Following that bend in the road of his life-journey, he found that again, before too many years had passed, he had now developed a strong desire to give back. So the circle connecting wealth and its accumulation with the deepening and maturation of a faith-life refined by struggles not unlike those faced by others, was made complete by leading him to discern the path forward. These days, he thinks of giving “in a broad sense of time, treasure, and talent.” For him, although he undertakes to give money “wisely and usefully,” the most significant aspect of his giving back is how he gives himself. A strong link connects disciplined, faithful life, and giving in the path he’s chosen to follow.

What Are the Lessons Learned?

What are the lessons learned from experience like my own or my friend’s? Each path taken has something to share with the others; that’s a basic principle of shared learning that comes from living on the frontier. What can we say that contributes to the desires of others who are privileged as they seek to find a powerful and sustainable relationship between faith and giving? Here are a few key lessons:

  • We can reflect both individually and as part of a family meeting on just what money, faith, and family are all about. This isn’t for the purpose of conducting a mental exercise, but rather for claiming the boundaries of what’s important for us. That we frame questions well is absolutely essential; and it is for this reason that often we find another person, not part of our family, is best suited to help us with this process.
  • We need to ask ourselves how we are motivated in the faith and wealth arena—what aspirations really move us so that we want to be more than spectators of the world’s passing show?
  • How can we see investing (more traditionally thought of as wealth accumulation and its preservation) as a form of giving, and not merely as a venture in personal gain? Likewise, can we allow ourselves to be stretched so that our traditional notion of “giving back” is grasped as a form of investing in society’s betterment? When we are able to make these concepts interchangeable in our hearts as well as our minds, we find firsthand how faith, wealth, and philanthropy can be effectively connected to each other.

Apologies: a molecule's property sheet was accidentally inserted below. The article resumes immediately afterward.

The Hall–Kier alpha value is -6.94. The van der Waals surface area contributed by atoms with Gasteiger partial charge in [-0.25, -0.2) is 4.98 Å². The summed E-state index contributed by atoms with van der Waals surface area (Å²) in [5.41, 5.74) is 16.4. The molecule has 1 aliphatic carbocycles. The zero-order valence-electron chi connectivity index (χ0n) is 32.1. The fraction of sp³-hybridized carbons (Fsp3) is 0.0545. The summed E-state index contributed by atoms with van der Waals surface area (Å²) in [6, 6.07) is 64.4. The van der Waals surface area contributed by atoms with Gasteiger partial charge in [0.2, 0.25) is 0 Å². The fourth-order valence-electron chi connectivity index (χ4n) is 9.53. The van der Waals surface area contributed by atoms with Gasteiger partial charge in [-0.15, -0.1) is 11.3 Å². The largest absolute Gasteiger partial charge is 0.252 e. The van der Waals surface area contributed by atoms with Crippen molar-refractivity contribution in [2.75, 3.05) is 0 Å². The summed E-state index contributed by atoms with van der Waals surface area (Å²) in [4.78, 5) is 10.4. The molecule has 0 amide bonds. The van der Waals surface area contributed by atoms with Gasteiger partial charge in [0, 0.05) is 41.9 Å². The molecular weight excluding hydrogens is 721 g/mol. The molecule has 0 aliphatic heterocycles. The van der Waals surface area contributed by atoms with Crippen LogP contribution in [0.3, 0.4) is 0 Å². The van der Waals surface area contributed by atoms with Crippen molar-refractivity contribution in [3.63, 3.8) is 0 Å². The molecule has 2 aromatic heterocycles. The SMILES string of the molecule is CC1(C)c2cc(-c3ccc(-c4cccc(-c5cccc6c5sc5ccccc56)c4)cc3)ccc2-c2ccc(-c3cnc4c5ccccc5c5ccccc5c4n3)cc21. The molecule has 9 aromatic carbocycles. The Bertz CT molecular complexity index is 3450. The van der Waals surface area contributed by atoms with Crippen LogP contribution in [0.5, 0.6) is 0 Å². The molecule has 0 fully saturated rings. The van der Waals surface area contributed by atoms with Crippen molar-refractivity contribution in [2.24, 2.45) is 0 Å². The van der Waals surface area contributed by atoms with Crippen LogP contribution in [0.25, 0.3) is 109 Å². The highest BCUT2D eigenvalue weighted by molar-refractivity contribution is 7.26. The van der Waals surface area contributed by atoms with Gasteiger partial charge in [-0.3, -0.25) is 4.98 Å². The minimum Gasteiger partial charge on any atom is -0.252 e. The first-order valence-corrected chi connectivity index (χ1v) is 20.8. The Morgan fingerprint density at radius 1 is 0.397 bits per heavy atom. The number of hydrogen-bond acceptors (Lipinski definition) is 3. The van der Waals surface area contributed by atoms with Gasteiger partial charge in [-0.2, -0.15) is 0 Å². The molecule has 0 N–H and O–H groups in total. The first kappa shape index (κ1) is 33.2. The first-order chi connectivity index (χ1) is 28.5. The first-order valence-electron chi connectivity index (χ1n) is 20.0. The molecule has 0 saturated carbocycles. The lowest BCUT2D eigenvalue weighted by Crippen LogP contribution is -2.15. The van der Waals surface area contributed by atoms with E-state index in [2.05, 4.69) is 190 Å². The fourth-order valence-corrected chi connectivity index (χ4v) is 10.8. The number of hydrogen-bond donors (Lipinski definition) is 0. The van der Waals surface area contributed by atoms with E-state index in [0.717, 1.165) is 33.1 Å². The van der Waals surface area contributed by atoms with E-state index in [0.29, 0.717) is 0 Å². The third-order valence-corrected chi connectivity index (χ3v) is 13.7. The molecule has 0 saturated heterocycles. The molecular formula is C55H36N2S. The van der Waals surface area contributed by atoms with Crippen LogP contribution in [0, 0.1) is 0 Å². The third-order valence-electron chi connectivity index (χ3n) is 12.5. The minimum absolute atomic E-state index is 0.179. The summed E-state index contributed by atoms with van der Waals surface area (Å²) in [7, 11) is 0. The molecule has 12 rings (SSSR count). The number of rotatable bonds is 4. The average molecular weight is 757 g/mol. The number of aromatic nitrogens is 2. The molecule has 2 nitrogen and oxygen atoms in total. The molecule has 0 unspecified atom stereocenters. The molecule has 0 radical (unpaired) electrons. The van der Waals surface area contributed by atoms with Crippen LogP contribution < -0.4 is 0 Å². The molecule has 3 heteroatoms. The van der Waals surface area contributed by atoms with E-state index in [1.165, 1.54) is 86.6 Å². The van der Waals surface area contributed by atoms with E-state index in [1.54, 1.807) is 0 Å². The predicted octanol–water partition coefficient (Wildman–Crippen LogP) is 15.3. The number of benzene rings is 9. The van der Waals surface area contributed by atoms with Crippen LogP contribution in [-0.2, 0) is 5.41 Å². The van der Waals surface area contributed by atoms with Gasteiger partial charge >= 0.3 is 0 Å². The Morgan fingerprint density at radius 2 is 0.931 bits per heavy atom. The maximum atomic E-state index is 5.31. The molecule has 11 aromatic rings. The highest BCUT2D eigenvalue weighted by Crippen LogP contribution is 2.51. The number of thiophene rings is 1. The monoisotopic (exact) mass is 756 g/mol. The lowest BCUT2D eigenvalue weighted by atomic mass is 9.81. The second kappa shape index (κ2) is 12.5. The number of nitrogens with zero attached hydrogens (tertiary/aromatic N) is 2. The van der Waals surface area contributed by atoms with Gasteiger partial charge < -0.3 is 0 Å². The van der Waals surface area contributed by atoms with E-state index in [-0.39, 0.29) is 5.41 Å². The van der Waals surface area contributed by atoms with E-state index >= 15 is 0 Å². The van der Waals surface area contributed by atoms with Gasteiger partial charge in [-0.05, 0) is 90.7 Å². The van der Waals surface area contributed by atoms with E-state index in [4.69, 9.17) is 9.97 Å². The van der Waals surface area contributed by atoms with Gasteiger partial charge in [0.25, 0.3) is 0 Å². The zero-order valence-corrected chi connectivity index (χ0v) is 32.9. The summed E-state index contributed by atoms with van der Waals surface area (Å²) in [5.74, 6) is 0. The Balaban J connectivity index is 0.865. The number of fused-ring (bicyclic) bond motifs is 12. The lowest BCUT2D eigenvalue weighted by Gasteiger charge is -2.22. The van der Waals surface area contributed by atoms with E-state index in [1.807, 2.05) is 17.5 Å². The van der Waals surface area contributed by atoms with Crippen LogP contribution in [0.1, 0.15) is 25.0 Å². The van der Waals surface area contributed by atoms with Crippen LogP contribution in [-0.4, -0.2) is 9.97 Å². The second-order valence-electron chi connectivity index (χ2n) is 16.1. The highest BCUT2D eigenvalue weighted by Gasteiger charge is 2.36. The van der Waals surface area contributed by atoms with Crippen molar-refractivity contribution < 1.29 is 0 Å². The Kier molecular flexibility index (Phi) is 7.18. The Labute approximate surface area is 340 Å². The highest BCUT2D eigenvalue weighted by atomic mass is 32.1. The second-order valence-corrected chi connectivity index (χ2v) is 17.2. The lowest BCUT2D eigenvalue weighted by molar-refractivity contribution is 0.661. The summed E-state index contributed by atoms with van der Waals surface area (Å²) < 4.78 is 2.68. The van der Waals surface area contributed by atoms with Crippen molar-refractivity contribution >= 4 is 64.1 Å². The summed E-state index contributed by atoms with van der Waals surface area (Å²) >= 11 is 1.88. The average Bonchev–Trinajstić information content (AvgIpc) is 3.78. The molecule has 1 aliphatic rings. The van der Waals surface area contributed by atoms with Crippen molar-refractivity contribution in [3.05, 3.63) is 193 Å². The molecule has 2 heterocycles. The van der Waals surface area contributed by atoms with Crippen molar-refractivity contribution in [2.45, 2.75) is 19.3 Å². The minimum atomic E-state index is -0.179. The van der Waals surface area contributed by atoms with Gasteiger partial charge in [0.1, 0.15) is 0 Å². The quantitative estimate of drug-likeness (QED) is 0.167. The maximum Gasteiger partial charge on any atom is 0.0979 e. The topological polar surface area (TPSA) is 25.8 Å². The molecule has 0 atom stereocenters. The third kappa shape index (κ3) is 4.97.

• We must realize that some potential stumbling-blocks can easily get in our way: fear and envy often undermine developing the trust needed to invest and give with the sense of purpose and fulfillment faith gives us grounds to have.

Summing Up: Faith, Family, and Giving

Overcoming fear and envy is important, but only part of our task. Family dynamics—especially across generations and geographic distance – pose a constant challenge. The commitment of family wealth to a large family foundation, for example, may raise profound questions of family values; when is blood thicker than the charitable impulse? Professional advisors may be one-dimensional in their counsel and may have difficulty understanding our family’s unique strengths and weaknesses. Family office staff may not really “get” what we’re most deeply about and therefore try to manage in ways that diminish their effectiveness in serving us. We may experience a gnawing anxiety that we may not “have enough,” and therefore feel we have to acquire and hold more than we sense a call to give.

Sometimes, these powerful cross currents may even paralyze our investor and donor intent. We must be freed from our attempts to hold too tightly to our investments, whether for financial or societal gain. We’ve learned that real joy comes only when we let the spirit of thanksgiving live through all our actions and also shape the way we understand what we’re trying to do as people of faith who want that factor in our lives to make a difference in our giving. Now the challenge before each of us is to live what we have been led to profess.

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Faith and Family Philanthropy

This special Content Collection shares chapters from NCFP's timeless "Faith and Family Philanthropy Journal," including stories of families who have derived a core part of their purpose and passion from their faith.